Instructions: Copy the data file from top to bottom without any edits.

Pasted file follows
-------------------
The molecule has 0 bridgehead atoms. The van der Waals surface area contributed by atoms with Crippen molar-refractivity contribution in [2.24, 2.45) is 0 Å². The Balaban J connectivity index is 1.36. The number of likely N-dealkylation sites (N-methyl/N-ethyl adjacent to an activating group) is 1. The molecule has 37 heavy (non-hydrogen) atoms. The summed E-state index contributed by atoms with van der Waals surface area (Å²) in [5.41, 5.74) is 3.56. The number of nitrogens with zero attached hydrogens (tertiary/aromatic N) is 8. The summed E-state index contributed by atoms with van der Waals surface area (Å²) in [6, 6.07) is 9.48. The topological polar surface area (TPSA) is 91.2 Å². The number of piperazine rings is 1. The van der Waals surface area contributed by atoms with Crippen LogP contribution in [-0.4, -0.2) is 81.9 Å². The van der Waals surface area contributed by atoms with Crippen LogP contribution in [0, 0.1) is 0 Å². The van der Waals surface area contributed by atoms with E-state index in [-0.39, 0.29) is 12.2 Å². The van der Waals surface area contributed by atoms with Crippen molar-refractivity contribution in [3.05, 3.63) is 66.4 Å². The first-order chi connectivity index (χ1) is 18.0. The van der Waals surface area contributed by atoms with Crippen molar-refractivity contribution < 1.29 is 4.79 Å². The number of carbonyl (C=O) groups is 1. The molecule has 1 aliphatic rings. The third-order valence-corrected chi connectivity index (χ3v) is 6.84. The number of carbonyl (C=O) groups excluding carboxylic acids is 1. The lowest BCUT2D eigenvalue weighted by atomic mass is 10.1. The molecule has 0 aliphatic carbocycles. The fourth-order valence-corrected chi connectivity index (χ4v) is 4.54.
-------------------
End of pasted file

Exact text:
The molecule has 0 bridgehead atoms. The van der Waals surface area contributed by atoms with Crippen molar-refractivity contribution in [2.24, 2.45) is 0 Å². The Balaban J connectivity index is 1.36. The number of likely N-dealkylation sites (N-methyl/N-ethyl adjacent to an activating group) is 1. The molecule has 37 heavy (non-hydrogen) atoms. The summed E-state index contributed by atoms with van der Waals surface area (Å²) in [5.41, 5.74) is 3.56. The number of nitrogens with zero attached hydrogens (tertiary/aromatic N) is 8. The summed E-state index contributed by atoms with van der Waals surface area (Å²) in [6, 6.07) is 9.48. The topological polar surface area (TPSA) is 91.2 Å². The number of piperazine rings is 1. The van der Waals surface area contributed by atoms with Crippen LogP contribution in [-0.4, -0.2) is 81.9 Å². The van der Waals surface area contributed by atoms with Crippen LogP contribution in [0, 0.1) is 0 Å². The van der Waals surface area contributed by atoms with E-state index in [-0.39, 0.29) is 12.2 Å². The van der Waals surface area contributed by atoms with Crippen molar-refractivity contribution in [3.05, 3.63) is 66.4 Å². The first-order chi connectivity index (χ1) is 18.0. The van der Waals surface area contributed by atoms with Crippen molar-refractivity contribution < 1.29 is 4.79 Å². The number of carbonyl (C=O) groups is 1. The molecule has 1 aliphatic rings. The third-order valence-corrected chi connectivity index (χ3v) is 6.84. The number of carbonyl (C=O) groups excluding carboxylic acids is 1. The lowest BCUT2D eigenvalue weighted by atomic mass is 10.1. The molecule has 0 aliphatic carbocycles. The fourth-order valence-corrected chi connectivity index (χ4v) is 4.54.